Crow’s Nest: What a couple decades can do
By Daniel Barringer, Preserve Manager.
It’s time for the way-back machine. I have digital photos going back two decades and sometimes I stumble upon something that puts our work in perspective. When giving talks about managing invasive plants I often give as an example a patch of invasive giant reed (Phragmites australis) that was growing here and how over several years I was able to reduce the time it takes each year to manage the population—from a whole day to about five minutes per year. I use it as an example of successful management; we may not eliminate an invasive species from a site but it is possible to make it a minor player, and management becomes low-level maintenance. In other words, with management, the invasive species—though perhaps still present—is not currently invasive.
Above, October 2002. Below, August 2021.
You can see a number of changes on the site. Note that I parked the current preserve truck in about the same place as the 1992 pickup had earlier been parked. (For the youngsters or those who’ve forgotten, that was a time when trucks were still real trucks.)
Some of the black cherry trees (Prunus serotina) have declined; that’s not entirely surprising since it’s an early-successional species that doesn’t live as long as some of our other species of forest trees, and in our region it is a species that is less likely than others to thrive under current trends of climate change. I love the wood of black cherry and it is very valuable for wildlife; I hope we will always have some here but most of these trees are past their prime.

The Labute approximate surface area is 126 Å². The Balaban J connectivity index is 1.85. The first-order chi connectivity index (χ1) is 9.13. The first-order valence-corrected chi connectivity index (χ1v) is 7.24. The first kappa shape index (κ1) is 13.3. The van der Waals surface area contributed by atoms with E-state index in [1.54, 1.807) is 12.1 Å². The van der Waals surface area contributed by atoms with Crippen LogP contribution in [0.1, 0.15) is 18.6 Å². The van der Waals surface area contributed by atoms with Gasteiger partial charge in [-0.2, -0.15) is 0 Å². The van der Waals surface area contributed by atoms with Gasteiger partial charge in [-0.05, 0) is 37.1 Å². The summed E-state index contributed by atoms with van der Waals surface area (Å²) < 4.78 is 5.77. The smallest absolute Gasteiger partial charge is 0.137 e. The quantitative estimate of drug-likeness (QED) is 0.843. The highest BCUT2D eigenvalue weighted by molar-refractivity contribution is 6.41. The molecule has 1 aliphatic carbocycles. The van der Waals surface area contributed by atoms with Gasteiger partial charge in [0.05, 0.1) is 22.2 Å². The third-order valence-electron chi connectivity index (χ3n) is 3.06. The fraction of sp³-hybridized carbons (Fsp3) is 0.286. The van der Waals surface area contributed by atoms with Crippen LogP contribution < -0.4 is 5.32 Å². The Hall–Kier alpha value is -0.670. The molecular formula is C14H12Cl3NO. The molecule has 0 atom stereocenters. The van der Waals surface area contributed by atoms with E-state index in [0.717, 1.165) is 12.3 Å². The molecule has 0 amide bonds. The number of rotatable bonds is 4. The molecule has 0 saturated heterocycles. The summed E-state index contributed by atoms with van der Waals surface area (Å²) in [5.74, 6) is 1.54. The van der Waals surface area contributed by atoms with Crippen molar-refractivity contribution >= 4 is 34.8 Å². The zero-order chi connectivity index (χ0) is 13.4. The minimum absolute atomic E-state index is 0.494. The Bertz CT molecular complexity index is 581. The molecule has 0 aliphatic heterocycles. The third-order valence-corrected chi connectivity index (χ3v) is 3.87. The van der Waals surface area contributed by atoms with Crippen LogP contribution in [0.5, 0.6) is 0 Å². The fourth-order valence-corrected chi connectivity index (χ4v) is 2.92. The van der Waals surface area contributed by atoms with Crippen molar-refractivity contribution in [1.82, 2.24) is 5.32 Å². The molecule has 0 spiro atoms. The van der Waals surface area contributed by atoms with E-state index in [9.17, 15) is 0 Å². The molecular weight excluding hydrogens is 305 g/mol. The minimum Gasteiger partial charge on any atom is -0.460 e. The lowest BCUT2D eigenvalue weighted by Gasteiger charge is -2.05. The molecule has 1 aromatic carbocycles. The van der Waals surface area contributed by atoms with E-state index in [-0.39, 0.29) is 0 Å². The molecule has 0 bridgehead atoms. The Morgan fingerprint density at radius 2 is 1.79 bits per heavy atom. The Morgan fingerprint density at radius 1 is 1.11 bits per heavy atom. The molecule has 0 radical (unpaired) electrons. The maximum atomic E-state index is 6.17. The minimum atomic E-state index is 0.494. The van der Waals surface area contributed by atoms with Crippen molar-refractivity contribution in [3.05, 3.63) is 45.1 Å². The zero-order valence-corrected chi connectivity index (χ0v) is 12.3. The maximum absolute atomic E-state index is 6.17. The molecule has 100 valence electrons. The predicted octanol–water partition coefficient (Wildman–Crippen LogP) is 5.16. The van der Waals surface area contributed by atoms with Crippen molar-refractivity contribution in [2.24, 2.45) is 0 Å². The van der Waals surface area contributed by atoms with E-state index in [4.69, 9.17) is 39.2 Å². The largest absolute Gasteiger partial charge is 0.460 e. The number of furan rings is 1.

But in the foreground, the monoculture of phragmites with its feathery flower inflorescences has given way to a diverse community of species adapted to wet sites: jewelweed, swamp milkweed, white vervain, New York ironweed, various goldenrods, sweet autumn clematis, Joe Pye weed, gray dogwood, wild grape, red oak, and black walnut, to name a few. None of these were planted; they just grew from natural seed sources because competition from the giant reed was greatly reduced. There are a few other invasive plants also present: multiflora rose, Canada thistle, and still a couple stems of phragmites. But overall it is a far more diverse plant community that we started with, and one which I don’t think would have grown there if we hadn’t managed the phragmites.
This experience is helping guide us as we begin to manage phragmites on lands we just added to the preserve last year. As I said to the volunteer who started a dialogue about phragmites (thanks, Colleen!) it’s not that the phragmites itself has no wildlife value, it’s just that other, more diverse communities of native plants are likely to have characteristics we value more—for improved wildlife food and habitat resources, resilience, and beauty.